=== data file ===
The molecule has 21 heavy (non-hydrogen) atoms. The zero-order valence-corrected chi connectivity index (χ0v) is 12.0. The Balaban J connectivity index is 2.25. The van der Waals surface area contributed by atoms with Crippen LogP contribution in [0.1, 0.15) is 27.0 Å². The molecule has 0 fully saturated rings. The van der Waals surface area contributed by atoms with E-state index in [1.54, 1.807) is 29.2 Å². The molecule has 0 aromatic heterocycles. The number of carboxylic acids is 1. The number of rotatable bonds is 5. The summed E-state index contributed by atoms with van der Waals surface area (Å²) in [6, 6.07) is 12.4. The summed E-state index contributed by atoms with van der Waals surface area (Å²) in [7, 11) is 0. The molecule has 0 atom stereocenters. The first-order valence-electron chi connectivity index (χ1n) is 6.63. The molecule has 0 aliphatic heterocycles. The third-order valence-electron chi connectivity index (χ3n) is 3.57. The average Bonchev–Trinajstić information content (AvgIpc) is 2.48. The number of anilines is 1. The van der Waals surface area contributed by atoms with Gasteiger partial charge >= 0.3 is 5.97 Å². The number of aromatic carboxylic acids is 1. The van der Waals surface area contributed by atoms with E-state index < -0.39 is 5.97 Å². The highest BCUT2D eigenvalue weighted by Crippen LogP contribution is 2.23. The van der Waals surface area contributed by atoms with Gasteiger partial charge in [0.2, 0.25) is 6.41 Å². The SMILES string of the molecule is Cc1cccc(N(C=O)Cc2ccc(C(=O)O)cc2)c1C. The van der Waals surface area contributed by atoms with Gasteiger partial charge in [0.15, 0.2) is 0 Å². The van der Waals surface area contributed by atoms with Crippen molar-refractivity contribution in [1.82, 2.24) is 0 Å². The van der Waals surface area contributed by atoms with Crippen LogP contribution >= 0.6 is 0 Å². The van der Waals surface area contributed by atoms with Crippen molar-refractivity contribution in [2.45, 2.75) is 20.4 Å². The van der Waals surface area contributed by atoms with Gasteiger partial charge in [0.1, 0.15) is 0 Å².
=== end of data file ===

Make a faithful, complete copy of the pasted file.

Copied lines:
The molecule has 21 heavy (non-hydrogen) atoms. The zero-order valence-corrected chi connectivity index (χ0v) is 12.0. The Balaban J connectivity index is 2.25. The van der Waals surface area contributed by atoms with Crippen LogP contribution in [0.1, 0.15) is 27.0 Å². The molecule has 0 fully saturated rings. The van der Waals surface area contributed by atoms with E-state index in [1.54, 1.807) is 29.2 Å². The molecule has 0 aromatic heterocycles. The number of carboxylic acids is 1. The number of rotatable bonds is 5. The summed E-state index contributed by atoms with van der Waals surface area (Å²) in [6, 6.07) is 12.4. The summed E-state index contributed by atoms with van der Waals surface area (Å²) in [7, 11) is 0. The molecule has 0 atom stereocenters. The first-order valence-electron chi connectivity index (χ1n) is 6.63. The molecule has 0 aliphatic heterocycles. The third-order valence-electron chi connectivity index (χ3n) is 3.57. The average Bonchev–Trinajstić information content (AvgIpc) is 2.48. The number of anilines is 1. The van der Waals surface area contributed by atoms with Gasteiger partial charge >= 0.3 is 5.97 Å². The number of aromatic carboxylic acids is 1. The van der Waals surface area contributed by atoms with E-state index < -0.39 is 5.97 Å². The highest BCUT2D eigenvalue weighted by Crippen LogP contribution is 2.23. The van der Waals surface area contributed by atoms with Gasteiger partial charge in [0.2, 0.25) is 6.41 Å². The SMILES string of the molecule is Cc1cccc(N(C=O)Cc2ccc(C(=O)O)cc2)c1C. The van der Waals surface area contributed by atoms with Gasteiger partial charge in [0.15, 0.2) is 0 Å². The van der Waals surface area contributed by atoms with Crippen molar-refractivity contribution in [1.82, 2.24) is 0 Å². The van der Waals surface area contributed by atoms with Crippen LogP contribution >= 0.6 is 0 Å². The van der Waals surface area contributed by atoms with Crippen molar-refractivity contribution in [2.45, 2.75) is 20.4 Å². The van der Waals surface area contributed by atoms with Gasteiger partial charge in [0.1, 0.15) is 0 Å².